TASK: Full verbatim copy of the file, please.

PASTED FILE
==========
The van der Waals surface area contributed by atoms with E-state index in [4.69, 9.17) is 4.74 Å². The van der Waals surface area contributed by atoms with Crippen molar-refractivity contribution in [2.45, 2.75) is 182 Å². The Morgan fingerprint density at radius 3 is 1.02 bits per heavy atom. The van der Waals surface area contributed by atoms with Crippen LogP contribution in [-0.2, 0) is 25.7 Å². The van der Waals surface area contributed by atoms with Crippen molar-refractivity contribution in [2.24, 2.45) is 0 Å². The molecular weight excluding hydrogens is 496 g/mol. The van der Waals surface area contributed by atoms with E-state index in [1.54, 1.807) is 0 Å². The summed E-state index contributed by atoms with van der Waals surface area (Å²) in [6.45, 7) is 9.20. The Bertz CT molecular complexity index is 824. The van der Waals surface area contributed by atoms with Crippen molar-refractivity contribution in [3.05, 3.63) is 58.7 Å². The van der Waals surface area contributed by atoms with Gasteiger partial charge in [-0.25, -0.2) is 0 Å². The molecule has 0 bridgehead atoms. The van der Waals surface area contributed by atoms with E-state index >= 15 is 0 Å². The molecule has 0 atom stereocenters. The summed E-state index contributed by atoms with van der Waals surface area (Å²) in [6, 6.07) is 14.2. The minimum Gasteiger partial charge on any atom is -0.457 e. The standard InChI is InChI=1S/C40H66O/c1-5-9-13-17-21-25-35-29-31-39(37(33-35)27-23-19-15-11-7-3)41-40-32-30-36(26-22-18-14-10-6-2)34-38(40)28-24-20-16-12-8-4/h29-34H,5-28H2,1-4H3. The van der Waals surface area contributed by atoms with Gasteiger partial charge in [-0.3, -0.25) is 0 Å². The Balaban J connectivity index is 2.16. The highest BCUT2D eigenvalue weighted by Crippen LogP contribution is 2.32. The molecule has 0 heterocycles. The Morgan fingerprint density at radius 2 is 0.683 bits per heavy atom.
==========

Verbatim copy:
The van der Waals surface area contributed by atoms with E-state index in [4.69, 9.17) is 4.74 Å². The van der Waals surface area contributed by atoms with Crippen molar-refractivity contribution in [2.45, 2.75) is 182 Å². The Morgan fingerprint density at radius 3 is 1.02 bits per heavy atom. The van der Waals surface area contributed by atoms with Crippen LogP contribution in [-0.2, 0) is 25.7 Å². The van der Waals surface area contributed by atoms with Crippen molar-refractivity contribution in [2.24, 2.45) is 0 Å². The molecular weight excluding hydrogens is 496 g/mol. The van der Waals surface area contributed by atoms with E-state index in [1.54, 1.807) is 0 Å². The summed E-state index contributed by atoms with van der Waals surface area (Å²) in [6.45, 7) is 9.20. The Bertz CT molecular complexity index is 824. The van der Waals surface area contributed by atoms with Crippen molar-refractivity contribution in [3.05, 3.63) is 58.7 Å². The van der Waals surface area contributed by atoms with Gasteiger partial charge in [-0.25, -0.2) is 0 Å². The molecule has 0 bridgehead atoms. The van der Waals surface area contributed by atoms with E-state index >= 15 is 0 Å². The molecule has 0 atom stereocenters. The summed E-state index contributed by atoms with van der Waals surface area (Å²) in [6, 6.07) is 14.2. The minimum Gasteiger partial charge on any atom is -0.457 e. The standard InChI is InChI=1S/C40H66O/c1-5-9-13-17-21-25-35-29-31-39(37(33-35)27-23-19-15-11-7-3)41-40-32-30-36(26-22-18-14-10-6-2)34-38(40)28-24-20-16-12-8-4/h29-34H,5-28H2,1-4H3. The van der Waals surface area contributed by atoms with Gasteiger partial charge in [-0.3, -0.25) is 0 Å². The Balaban J connectivity index is 2.16. The highest BCUT2D eigenvalue weighted by Crippen LogP contribution is 2.32. The molecule has 0 heterocycles. The Morgan fingerprint density at radius 2 is 0.683 bits per heavy atom.